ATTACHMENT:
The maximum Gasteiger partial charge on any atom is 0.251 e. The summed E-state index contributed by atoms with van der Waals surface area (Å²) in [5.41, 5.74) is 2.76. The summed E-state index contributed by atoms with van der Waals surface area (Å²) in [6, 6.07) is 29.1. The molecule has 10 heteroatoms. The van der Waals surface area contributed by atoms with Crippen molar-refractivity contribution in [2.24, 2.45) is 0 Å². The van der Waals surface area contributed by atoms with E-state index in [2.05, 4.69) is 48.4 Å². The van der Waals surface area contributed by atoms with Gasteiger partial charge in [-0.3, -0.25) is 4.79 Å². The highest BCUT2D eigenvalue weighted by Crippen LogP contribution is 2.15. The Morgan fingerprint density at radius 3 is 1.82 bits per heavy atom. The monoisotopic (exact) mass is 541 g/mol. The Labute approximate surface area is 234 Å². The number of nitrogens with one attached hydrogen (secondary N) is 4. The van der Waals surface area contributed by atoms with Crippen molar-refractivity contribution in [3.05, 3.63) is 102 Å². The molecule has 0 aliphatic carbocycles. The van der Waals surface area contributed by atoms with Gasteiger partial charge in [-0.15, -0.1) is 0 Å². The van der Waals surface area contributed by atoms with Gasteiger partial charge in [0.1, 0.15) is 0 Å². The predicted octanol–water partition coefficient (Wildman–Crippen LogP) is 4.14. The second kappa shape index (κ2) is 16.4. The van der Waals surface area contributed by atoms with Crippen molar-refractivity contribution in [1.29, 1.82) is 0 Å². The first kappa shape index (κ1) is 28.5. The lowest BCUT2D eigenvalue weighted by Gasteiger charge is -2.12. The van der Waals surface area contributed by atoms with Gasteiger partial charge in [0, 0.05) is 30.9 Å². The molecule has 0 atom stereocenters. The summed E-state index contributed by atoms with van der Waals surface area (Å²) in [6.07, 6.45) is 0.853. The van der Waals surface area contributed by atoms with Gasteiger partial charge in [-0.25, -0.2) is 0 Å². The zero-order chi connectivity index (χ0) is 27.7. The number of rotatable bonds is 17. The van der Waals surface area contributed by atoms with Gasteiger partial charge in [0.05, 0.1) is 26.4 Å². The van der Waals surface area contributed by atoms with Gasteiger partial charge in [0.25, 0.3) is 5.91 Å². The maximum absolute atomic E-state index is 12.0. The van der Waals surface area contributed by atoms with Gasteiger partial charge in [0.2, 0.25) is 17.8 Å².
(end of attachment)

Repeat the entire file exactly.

The maximum Gasteiger partial charge on any atom is 0.251 e. The summed E-state index contributed by atoms with van der Waals surface area (Å²) in [5.41, 5.74) is 2.76. The summed E-state index contributed by atoms with van der Waals surface area (Å²) in [6, 6.07) is 29.1. The molecule has 10 heteroatoms. The van der Waals surface area contributed by atoms with Crippen molar-refractivity contribution in [2.24, 2.45) is 0 Å². The van der Waals surface area contributed by atoms with E-state index in [2.05, 4.69) is 48.4 Å². The van der Waals surface area contributed by atoms with Gasteiger partial charge in [-0.3, -0.25) is 4.79 Å². The highest BCUT2D eigenvalue weighted by Crippen LogP contribution is 2.15. The Morgan fingerprint density at radius 3 is 1.82 bits per heavy atom. The monoisotopic (exact) mass is 541 g/mol. The Labute approximate surface area is 234 Å². The number of nitrogens with one attached hydrogen (secondary N) is 4. The van der Waals surface area contributed by atoms with Crippen molar-refractivity contribution in [3.05, 3.63) is 102 Å². The molecule has 0 aliphatic carbocycles. The van der Waals surface area contributed by atoms with Gasteiger partial charge in [-0.15, -0.1) is 0 Å². The van der Waals surface area contributed by atoms with Gasteiger partial charge in [0.1, 0.15) is 0 Å². The predicted octanol–water partition coefficient (Wildman–Crippen LogP) is 4.14. The second kappa shape index (κ2) is 16.4. The van der Waals surface area contributed by atoms with Crippen molar-refractivity contribution in [1.29, 1.82) is 0 Å². The first kappa shape index (κ1) is 28.5. The lowest BCUT2D eigenvalue weighted by Gasteiger charge is -2.12. The van der Waals surface area contributed by atoms with Gasteiger partial charge in [0, 0.05) is 30.9 Å². The molecule has 0 atom stereocenters. The summed E-state index contributed by atoms with van der Waals surface area (Å²) in [6.07, 6.45) is 0.853. The van der Waals surface area contributed by atoms with Gasteiger partial charge in [-0.25, -0.2) is 0 Å². The zero-order chi connectivity index (χ0) is 27.7. The number of rotatable bonds is 17. The van der Waals surface area contributed by atoms with Gasteiger partial charge in [0.05, 0.1) is 26.4 Å². The van der Waals surface area contributed by atoms with Gasteiger partial charge in [0.25, 0.3) is 5.91 Å². The maximum absolute atomic E-state index is 12.0. The van der Waals surface area contributed by atoms with Gasteiger partial charge in [0.2, 0.25) is 17.8 Å².